Susac syndrome is an autoimmune condition where your immune system attacks the smallest blood vessels in your brain, retina (part of the eye) and inner ear. Symptoms affect these areas but not all at the same time. You may have symptoms only once in your life, several times or have continuous flare-ups.
Susac syndrome is an autoimmune condition where your immune system mistakenly attacks small blood vessels in your brain, eyes (retina) and inner ear (cochlea). This attack blocks or decreases blood flow and causes symptoms like hearing and vision loss.
Susac syndrome classically involves the following three areas of the body and associated symptoms:
Susac syndrome is rare. The exact rate of occurrence is unknown. Studies estimate that the number of people diagnosed with the condition is lower than expected due to a misdiagnosis of Susac syndrome as a form of multiple sclerosis (MS).
Symptoms vary from person to person but affect your brain, eyes and ears.
Brain symptoms may include:
Eye symptoms may include:
Inner ear (cochlea) symptoms may include:
Symptoms of Susac syndrome can be different from one person to the next. Some people have symptoms only once in their life. Others have symptoms that appear and disappear several times before going away completely. In most cases, symptoms come and go over a few years. Some people have long-term, continuous flare-ups of symptoms.
A small percentage of people diagnosed with Susac syndrome experience symptoms from all three areas of their body (brain, ears and eyes) at the time of diagnosis.
Your symptoms may flare up unexpectedly. This is most common if something interferes with your treatment, like you stop taking your medication as directed.
The exact cause of Susac syndrome is unknown.
Susac syndrome is an autoimmune condition. Your immune system protects your body from harmful things like bacteria to keep you healthy. When you have an autoimmune condition, your immune system mistakes healthy parts of your body for something harmful. Specifically in Susac syndrome, your immune system attacks the cells that line the inner walls of the blood vessels in your brain, retina and inner ear. When attacked, the cells swell and can partially or completely shut off blood flow through the vessel. The blockage prevents needed nutrients and oxygen from reaching these areas of your body.
No, there’s no evidence that Susac syndrome is an inherited condition (runs in families).
Susac syndrome is three times more common among women or people assigned female at birth (AFAB) than it is for men or people assigned male at birth (AMAB). You’re most likely to start experiencing symptoms between the ages of 20 and 40.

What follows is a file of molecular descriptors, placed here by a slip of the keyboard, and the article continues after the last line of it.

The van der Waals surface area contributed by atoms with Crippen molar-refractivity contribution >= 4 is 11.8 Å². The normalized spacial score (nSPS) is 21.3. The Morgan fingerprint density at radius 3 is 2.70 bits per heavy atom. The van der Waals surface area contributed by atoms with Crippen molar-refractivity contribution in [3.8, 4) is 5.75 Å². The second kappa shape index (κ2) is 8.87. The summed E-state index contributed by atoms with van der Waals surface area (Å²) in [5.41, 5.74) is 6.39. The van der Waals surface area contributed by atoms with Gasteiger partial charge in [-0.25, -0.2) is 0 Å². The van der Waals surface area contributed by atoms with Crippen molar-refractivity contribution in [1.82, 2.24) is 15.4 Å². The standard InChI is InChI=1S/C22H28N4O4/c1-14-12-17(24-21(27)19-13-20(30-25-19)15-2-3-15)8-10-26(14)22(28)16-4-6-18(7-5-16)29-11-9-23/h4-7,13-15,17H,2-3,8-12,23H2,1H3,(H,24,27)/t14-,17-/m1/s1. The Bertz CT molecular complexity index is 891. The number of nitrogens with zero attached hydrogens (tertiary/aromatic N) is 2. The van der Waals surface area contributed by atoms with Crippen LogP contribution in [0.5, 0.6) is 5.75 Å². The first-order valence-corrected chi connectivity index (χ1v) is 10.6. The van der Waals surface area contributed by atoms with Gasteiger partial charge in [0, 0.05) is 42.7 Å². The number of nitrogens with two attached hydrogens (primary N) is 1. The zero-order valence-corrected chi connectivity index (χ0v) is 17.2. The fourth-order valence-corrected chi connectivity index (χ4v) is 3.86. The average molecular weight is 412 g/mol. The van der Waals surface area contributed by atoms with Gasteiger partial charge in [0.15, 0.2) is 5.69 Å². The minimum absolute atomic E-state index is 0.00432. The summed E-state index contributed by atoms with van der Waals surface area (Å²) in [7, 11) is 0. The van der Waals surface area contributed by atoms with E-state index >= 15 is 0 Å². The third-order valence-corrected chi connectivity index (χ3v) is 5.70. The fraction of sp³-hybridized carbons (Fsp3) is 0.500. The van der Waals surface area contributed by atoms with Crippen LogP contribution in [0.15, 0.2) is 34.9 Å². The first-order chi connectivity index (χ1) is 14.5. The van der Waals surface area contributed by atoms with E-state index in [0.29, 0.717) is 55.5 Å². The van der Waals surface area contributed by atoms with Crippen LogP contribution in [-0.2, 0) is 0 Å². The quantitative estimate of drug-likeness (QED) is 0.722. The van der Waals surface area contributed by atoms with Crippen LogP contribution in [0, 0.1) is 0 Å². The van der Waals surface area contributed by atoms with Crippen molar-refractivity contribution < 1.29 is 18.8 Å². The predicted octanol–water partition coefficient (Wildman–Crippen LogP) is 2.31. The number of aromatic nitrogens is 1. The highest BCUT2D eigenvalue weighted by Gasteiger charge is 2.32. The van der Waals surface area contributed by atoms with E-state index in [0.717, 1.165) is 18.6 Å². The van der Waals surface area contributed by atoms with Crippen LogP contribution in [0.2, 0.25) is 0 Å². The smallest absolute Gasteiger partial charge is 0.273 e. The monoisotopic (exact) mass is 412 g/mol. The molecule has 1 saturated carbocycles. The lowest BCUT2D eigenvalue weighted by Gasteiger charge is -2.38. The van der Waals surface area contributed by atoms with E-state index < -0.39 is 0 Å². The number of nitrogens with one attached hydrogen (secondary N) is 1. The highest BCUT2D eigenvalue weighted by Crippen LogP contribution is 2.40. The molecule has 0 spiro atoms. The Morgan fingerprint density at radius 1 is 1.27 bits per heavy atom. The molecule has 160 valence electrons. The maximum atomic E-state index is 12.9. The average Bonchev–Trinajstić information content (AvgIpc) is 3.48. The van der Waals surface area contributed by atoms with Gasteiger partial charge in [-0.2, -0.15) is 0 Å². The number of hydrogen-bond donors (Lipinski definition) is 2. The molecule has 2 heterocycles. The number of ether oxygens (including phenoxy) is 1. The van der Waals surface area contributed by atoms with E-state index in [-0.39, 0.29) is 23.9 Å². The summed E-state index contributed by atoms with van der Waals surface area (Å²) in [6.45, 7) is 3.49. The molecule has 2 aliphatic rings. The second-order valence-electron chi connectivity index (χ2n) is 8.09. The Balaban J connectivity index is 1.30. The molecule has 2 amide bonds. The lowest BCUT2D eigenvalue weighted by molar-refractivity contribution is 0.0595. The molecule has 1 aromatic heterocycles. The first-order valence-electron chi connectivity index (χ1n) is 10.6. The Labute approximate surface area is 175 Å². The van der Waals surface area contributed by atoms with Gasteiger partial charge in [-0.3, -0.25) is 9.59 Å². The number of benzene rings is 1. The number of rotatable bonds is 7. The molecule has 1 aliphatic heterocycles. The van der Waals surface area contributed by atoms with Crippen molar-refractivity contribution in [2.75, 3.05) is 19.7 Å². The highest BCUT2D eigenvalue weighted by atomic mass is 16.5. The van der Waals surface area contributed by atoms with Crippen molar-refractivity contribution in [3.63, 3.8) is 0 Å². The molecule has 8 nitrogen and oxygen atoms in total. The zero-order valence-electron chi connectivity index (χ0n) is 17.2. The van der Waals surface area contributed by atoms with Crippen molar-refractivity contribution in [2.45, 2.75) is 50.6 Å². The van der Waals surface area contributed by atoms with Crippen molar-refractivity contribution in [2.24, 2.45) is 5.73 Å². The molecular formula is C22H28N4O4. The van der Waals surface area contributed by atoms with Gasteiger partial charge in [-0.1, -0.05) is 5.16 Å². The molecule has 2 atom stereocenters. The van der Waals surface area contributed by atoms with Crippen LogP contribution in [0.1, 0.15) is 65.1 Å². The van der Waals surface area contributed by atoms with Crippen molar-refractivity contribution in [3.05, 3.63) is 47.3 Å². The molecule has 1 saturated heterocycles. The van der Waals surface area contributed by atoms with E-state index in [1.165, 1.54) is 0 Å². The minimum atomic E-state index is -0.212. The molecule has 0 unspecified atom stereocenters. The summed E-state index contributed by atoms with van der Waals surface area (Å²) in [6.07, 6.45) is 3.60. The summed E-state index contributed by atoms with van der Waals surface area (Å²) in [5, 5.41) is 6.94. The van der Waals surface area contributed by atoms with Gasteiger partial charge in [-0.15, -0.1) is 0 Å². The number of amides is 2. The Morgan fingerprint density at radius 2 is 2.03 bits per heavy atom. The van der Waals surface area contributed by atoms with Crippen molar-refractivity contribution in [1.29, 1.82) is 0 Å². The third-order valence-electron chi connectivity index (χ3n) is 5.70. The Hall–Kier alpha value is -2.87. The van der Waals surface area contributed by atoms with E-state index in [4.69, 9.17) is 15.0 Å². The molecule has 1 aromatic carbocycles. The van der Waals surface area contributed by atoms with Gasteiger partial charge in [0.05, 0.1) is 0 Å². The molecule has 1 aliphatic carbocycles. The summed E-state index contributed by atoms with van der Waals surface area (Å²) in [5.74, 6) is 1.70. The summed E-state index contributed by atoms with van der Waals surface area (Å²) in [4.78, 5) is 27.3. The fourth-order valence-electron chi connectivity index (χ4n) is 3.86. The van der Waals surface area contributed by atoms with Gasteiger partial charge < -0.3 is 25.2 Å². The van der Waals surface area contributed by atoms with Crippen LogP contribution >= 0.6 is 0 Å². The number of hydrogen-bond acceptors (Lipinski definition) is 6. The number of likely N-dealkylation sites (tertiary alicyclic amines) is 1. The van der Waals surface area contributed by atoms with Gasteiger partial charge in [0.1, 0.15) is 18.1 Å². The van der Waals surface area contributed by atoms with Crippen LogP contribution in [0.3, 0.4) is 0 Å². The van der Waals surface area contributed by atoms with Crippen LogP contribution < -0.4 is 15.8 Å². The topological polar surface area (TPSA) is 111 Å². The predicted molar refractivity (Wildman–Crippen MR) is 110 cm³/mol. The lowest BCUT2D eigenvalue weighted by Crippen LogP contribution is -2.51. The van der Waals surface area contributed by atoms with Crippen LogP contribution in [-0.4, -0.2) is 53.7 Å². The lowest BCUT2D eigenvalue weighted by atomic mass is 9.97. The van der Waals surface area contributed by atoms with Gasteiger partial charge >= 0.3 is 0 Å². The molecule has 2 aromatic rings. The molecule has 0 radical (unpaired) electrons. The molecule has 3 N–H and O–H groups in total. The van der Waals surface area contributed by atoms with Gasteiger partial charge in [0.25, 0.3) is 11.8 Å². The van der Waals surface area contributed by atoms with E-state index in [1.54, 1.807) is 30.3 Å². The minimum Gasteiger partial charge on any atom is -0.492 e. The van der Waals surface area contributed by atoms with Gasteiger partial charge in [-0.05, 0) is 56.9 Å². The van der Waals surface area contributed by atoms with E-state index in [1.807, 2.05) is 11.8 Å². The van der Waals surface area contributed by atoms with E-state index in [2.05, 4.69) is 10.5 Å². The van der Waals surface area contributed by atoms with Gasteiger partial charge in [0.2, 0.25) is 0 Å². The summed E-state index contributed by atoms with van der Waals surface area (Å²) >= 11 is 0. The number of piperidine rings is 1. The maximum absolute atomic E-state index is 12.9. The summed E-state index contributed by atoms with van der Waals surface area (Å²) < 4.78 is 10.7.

Damage to your eyes and ears caused by blood vessel blockages can permanently affect your vision and hearing. While rare, dementia is a possible complication, as well.
A healthcare provider will make a Susac syndrome diagnosis after:
Testing helps your healthcare provider learn more about your symptoms and could include:
Because its symptoms are similar to those of several other conditions, such as multiple sclerosis, stroke, encephalitis and many others, Susac syndrome may be difficult to diagnose.
Treatment for Susac syndrome may include taking long-term medications that suppress your immune system (immunosuppressants), like:
These medications come in different forms:
Immunosuppressive medications slow down how often your immune system attacks healthy parts of your body. Over time, the immune attacks become less frequent. Your healthcare provider could adjust the dosage of the medications you take. If you stop taking your medication as directed, you may experience an attack or flare-up of symptoms.
Each medication comes with different side effects. Talk to your healthcare provider before starting treatment to learn more about the side effects. If you experience any side effects, let your healthcare provider know.
Susac syndrome can rapidly improve; the faster it’s diagnosed and treated the better. Some people only experience one episode of Susac syndrome, others may experience recurrence over the years. Being on immunosuppressant therapy will drastically decrease the risk of flaring.
There’s no known way to prevent Susac syndrome. You can reduce your risk of experiencing a flare-up of symptoms by following your healthcare provider’s treatment plan.
The outlook is good for people diagnosed with Susac syndrome who receive treatment at the first sign of symptoms. This prevents long-term, irreversible damage to your brain, eyes and ears. In rare cases, the condition can cause permanent complications like vision loss and hearing loss.
Very rare cases of Susac syndrome are life-threatening. The condition may affect your quality of life but it doesn’t directly affect your life expectancy.
Visit a healthcare provider if you experience changes to your:
A healthcare provider can diagnose the cause of your symptoms to help you feel better and prevent long-term complications.
A note from Cleveland Clinic
Susac syndrome can affect your day-to-day life. Senses that you rely on, like your vision and hearing, aren’t as reliable as they used to be. You may also experience changes to how your brain works, which can affect your mood or personality. Some people find comfort in talking with a mental health professional after receiving a Susac syndrome diagnosis. Complications are possible, so it’s best to let your healthcare provider know about your symptoms right away. Prompt treatment prevents permanent damage.
Last reviewed by a Cleveland Clinic medical professional on 08/18/2023.
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